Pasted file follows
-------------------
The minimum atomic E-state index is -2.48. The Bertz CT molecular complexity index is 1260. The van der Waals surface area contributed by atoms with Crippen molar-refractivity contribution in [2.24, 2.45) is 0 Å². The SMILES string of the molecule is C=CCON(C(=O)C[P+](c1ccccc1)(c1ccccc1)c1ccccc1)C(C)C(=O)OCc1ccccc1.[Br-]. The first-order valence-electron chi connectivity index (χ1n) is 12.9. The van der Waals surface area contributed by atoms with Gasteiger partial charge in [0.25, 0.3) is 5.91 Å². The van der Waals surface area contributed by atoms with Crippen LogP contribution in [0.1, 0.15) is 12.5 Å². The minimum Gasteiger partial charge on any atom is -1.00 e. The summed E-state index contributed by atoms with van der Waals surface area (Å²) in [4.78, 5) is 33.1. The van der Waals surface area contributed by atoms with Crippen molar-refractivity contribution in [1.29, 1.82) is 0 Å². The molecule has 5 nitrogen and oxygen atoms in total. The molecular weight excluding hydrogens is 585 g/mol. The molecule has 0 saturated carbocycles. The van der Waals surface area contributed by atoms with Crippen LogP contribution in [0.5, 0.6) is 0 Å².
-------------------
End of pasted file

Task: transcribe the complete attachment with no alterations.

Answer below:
The minimum atomic E-state index is -2.48. The Bertz CT molecular complexity index is 1260. The van der Waals surface area contributed by atoms with Crippen molar-refractivity contribution in [2.24, 2.45) is 0 Å². The SMILES string of the molecule is C=CCON(C(=O)C[P+](c1ccccc1)(c1ccccc1)c1ccccc1)C(C)C(=O)OCc1ccccc1.[Br-]. The first-order valence-electron chi connectivity index (χ1n) is 12.9. The van der Waals surface area contributed by atoms with Gasteiger partial charge in [0.25, 0.3) is 5.91 Å². The van der Waals surface area contributed by atoms with Crippen LogP contribution in [0.1, 0.15) is 12.5 Å². The minimum Gasteiger partial charge on any atom is -1.00 e. The summed E-state index contributed by atoms with van der Waals surface area (Å²) in [4.78, 5) is 33.1. The van der Waals surface area contributed by atoms with Crippen molar-refractivity contribution in [1.29, 1.82) is 0 Å². The molecule has 5 nitrogen and oxygen atoms in total. The molecular weight excluding hydrogens is 585 g/mol. The molecule has 0 saturated carbocycles. The van der Waals surface area contributed by atoms with Crippen LogP contribution in [0.5, 0.6) is 0 Å².